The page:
Nolan Carroll's climb to the top of the cornerback depth chart shouldn't come as a surprise to anyone who watched him break up pass after pass last spring.
Despite a strong period that carried into training camp, Carroll fell short of supplanting incumbent starters Bradley Fletcher and Cary Williams last season. In retrospect, giving Fletcher the nod over Carroll may have been the most costly decision of the Eagles' playoff-less 2014.
The starting position opposite prized free agent Byron Maxwell is clearly open this year, and through the first month of spring workouts, Carroll has made it difficult for defensive coordinator Bill Davis to overlook him again.
Chip Kelly singled out Carroll during the first week of organized team activities as one of the players who has excelled this offseason. The Eagles coach hasn't been the only one. From his competitors at cornerback to new defensive backs coach Cory Undlin, Carroll so far has made the most persuasive case for Fletcher's old spot.
"They're all competing right now. We'll find out where we get to when we start playing games," Undlin said last week. "But Nolan has come in with the mind-set that he's going to get [better] - exactly what we want in every player. A growth mind-set.
"He's not satisfied with where he was yesterday. So every time he comes into the building his mind-set is telling him, 'Listen, I'm going to find a away to get better than I was yesterday.' I believe he's done that every single day he's been here."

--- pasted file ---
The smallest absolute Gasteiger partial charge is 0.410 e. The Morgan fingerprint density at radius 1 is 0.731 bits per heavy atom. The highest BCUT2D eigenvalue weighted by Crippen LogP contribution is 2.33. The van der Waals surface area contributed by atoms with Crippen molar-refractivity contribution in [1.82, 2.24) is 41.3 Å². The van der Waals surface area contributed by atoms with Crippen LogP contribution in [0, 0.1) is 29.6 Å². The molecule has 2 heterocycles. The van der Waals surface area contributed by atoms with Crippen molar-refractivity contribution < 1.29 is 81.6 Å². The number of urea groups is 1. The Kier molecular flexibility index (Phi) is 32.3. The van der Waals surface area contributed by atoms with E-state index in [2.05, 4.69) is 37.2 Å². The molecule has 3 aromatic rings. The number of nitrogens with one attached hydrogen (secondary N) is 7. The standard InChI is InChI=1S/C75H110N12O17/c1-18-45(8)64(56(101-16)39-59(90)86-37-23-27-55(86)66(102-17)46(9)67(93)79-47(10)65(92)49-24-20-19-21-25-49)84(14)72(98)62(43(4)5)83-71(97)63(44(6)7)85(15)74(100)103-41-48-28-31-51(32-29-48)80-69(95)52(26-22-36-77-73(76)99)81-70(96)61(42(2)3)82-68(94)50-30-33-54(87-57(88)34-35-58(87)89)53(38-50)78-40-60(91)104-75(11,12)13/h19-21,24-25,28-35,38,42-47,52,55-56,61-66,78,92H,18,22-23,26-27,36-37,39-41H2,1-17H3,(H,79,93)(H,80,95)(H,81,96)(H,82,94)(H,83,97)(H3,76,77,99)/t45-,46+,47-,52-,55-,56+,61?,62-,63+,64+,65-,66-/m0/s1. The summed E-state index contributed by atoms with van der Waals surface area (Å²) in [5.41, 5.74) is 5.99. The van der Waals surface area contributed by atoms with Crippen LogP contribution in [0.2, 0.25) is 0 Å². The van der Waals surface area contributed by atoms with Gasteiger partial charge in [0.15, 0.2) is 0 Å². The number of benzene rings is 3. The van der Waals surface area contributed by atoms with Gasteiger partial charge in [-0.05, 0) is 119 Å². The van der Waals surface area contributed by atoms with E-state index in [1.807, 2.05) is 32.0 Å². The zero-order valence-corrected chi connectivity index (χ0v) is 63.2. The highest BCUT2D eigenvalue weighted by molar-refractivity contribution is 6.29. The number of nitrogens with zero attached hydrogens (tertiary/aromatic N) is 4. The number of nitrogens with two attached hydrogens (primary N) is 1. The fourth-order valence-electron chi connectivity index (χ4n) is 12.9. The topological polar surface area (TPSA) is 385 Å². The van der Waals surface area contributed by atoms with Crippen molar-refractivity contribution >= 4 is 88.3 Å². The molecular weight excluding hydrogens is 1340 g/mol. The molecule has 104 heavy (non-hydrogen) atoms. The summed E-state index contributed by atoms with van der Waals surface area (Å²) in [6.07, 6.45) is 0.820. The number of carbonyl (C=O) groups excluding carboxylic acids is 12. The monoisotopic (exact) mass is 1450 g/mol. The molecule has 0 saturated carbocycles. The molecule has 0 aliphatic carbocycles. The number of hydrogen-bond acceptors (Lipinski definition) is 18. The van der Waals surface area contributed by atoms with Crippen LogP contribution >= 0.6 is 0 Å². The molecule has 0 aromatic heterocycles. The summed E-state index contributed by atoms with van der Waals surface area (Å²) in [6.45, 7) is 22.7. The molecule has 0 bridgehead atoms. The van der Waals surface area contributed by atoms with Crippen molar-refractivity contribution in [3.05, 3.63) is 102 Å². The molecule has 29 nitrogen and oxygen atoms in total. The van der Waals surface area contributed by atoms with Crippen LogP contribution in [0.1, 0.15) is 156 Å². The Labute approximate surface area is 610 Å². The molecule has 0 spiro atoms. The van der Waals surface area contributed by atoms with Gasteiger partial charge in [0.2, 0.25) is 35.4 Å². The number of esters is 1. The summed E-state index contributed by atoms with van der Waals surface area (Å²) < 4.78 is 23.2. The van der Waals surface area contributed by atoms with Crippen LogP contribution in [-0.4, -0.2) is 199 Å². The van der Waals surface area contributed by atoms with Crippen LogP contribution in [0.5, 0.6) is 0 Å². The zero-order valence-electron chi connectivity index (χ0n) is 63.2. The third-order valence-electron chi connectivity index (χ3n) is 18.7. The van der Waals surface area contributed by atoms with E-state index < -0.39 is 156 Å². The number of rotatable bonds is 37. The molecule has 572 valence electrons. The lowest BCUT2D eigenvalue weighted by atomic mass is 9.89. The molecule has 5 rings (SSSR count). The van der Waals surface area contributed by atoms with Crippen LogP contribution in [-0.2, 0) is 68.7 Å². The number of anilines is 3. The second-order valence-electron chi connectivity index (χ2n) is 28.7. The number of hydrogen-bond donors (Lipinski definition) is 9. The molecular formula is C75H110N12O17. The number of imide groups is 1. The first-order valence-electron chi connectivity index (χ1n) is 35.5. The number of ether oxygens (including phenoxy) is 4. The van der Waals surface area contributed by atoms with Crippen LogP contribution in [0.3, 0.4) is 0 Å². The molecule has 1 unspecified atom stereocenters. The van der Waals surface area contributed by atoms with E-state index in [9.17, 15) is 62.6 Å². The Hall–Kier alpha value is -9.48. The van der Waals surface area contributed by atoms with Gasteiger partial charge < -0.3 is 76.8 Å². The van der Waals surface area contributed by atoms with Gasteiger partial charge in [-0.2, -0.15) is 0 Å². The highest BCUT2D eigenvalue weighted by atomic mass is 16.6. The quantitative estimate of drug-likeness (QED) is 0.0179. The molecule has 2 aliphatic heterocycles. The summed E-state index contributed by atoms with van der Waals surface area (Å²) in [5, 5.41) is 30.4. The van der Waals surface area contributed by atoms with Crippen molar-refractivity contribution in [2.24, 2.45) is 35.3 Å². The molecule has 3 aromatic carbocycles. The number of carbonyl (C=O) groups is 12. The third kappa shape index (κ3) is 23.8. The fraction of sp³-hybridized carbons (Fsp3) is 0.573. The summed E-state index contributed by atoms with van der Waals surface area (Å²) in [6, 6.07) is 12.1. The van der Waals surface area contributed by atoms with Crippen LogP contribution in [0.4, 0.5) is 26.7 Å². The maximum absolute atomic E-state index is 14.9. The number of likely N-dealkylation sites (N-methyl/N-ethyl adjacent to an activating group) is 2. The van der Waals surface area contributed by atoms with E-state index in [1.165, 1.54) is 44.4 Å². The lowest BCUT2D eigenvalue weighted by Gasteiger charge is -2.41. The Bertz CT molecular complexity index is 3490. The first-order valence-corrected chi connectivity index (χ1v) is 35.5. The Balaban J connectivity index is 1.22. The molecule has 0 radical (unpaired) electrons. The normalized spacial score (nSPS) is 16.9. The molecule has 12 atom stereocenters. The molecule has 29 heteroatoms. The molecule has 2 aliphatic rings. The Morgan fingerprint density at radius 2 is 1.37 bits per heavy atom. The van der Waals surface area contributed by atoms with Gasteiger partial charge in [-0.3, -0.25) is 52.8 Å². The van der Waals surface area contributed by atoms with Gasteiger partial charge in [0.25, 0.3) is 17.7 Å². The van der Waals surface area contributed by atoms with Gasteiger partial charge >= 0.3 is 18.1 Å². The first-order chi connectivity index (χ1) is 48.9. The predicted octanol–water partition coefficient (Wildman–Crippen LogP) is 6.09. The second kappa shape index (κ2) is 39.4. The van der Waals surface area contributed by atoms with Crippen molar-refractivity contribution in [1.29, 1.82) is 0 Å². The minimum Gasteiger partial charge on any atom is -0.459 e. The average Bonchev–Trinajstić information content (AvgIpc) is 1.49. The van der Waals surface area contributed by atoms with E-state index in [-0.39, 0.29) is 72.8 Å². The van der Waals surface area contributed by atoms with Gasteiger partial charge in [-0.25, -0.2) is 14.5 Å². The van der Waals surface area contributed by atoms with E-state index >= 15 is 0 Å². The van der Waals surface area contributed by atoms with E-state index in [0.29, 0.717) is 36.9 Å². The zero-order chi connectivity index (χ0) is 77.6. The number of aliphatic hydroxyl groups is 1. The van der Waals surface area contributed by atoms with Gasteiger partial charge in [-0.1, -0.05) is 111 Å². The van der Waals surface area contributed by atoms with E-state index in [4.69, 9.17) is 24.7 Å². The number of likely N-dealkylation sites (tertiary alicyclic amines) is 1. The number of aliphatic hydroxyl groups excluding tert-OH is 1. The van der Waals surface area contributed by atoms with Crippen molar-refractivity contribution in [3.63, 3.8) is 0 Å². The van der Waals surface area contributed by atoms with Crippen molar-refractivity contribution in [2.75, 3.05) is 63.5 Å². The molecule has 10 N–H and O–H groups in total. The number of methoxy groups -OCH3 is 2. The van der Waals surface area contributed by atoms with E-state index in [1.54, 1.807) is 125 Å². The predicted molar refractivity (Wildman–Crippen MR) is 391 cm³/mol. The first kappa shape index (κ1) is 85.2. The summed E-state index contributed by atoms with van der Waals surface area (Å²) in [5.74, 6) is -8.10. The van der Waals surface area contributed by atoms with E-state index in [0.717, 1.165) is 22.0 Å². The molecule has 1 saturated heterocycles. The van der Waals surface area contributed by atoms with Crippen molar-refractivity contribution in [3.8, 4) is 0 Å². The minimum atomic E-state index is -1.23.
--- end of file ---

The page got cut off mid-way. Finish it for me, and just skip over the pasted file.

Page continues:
A cynic could point out that Carroll's effort comes in the final year on his contract, but the 28-year old was consistently one of the players Kelly and Davis praised last season. Despite having never played inside, the adaptable Carroll was taught on the fly how to play a quasi-linebacker spot in the Eagles' dime defense.
But he's back on the outside, where he started 27 games for the Dolphins before signing a two-year deal with the Eagles. Carroll said that he's relishing the opportunity, but that he isn't taking anything for granted. That kind of attitude has helped him move ahead of Brandon Boykin and rookie Eric Rowe, and likely contributed to Walter Thurmond's move to safety.
"It's a great opportunity. I'm just going out there competing, making plays," Carroll said. "I'm trying to do everything I can to help this team. Every day I go out there it's just a mind-set of always trying to get better and always competing."
Undlin has instituted a points system for his defensive backs that monitors their practice habits. Points are given, of course, for interceptions and pass breakups, but minor details like trying to strip the ball or using your hands properly in press coverage are also rewarded.
Carroll has won many of the competitions, Undlin said. The cornerback said that he has bought into the coach's methods.
"We're setting the bar high for us to be successful," Carroll said. "We want to be the best group back there. Last year, everybody's talking about how we were the worst group back there. This year coming in we took offense to that."
Carroll, Boykin and safety Malcolm Jenkins are the only regular holdovers.
When Fletcher didn't play in the season finale - after a difficult stretch of games - Carroll started in his place against the New York Giants. He played through injury and had to be rusty after 15 games inside, and the Eagles allowed their most yards through the air that day.
Carroll was hardly the lone culprit, but he won't likely have to worry about jumping back and forth. With the addition of three-down linebacker Kiko Alonso, Davis may nix his dime package. Even if it returns, Carroll has proven to be too valuable on the outside.
Both receivers and his competitors for the starting spot have said they feel Carroll's presence in the secondary.
"He's working hard. You can't take anything away from him," Boykin said. "He's working hard in the weight room, outside, and even off the field."